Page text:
Recently I was on the Signal Processing Stack Exchange web site (a question and answer site for DSP people) and I read a posted question regarding Goertzel filters [1]. One of the subscribers posted a reply to the question by pointing interested readers to a Wikipedia web page discussing Goertzel filters [2]. I noticed the Wiki web site stated that a Goertzel filter:

"...is marginally stable and vulnerable tonumerical error accumulation when computed usinglow-precision arithmetic and...

## Handy Online Simulation Tool Models Aliasing With Lowpass and Bandpass Sampling

May 4, 20151 comment

Analog Devices Inc. has posted a neat software simulation tool on their corporate web site that graphically shows the aliasing effects of both lowpass and bandpass periodic sampling. This is a nice tutorial tool for beginners in DSP.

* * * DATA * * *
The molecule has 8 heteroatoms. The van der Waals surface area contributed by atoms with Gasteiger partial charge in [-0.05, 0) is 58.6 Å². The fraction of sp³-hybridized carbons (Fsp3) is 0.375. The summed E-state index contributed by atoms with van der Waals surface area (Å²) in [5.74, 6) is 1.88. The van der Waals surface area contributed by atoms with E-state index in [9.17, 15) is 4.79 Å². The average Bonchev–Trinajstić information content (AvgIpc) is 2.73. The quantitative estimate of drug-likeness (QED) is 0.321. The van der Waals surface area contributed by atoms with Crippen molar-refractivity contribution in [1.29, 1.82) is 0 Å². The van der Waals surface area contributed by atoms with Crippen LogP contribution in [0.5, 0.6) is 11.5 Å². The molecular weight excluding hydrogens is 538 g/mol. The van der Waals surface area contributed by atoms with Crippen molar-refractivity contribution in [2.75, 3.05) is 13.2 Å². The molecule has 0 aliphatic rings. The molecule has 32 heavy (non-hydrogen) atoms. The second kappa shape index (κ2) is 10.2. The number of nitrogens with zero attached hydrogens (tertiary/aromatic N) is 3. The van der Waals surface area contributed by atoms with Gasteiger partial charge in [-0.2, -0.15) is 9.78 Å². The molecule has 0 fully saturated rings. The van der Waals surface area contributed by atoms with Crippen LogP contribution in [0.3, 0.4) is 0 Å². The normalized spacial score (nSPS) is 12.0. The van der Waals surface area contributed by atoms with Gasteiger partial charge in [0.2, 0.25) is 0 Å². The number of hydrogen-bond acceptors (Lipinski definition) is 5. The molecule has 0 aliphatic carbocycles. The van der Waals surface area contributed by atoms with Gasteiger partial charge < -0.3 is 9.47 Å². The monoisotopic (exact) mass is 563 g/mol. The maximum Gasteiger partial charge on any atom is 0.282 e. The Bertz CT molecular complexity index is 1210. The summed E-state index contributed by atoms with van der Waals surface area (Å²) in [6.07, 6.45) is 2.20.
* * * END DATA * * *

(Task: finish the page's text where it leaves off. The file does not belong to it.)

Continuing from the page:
The tool shows four important characteristics of periodic sampling:

Characteristic# 1: All input analog spectral components, regardless of their center frequencies, show up (appear) below half the sample rate in the digitized...

## Why Time-Domain Zero Stuffing Produces Multiple Frequency-Domain Spectral Images

March 23, 2015

This blog explains why, in the process of time-domain interpolation (sample rate increase), zero stuffing a time sequence with zero-valued samples produces an increased-length time sequence whose spectrum contains replications of the original time sequence's spectrum.

Background

The traditional way to interpolate (sample rate increase) an x(n) time domain sequence is shown in Figure 1.

Figure 1

The '↑ L' operation in Figure 1 means to...

## Linear-phase DC Removal Filter

This blog describes several DC removal networks that might be of interest to the dsprelated.com readers.

Back in August 2007 there was a thread on the comp.dsp newsgroup concerning the process of removing the DC (zero Hz) component from a time-domain sequence [1]. Discussed in that thread was the notion of removing a signal's DC bias by subtracting the signal's moving average from that signal, as shown in Figure 1(a).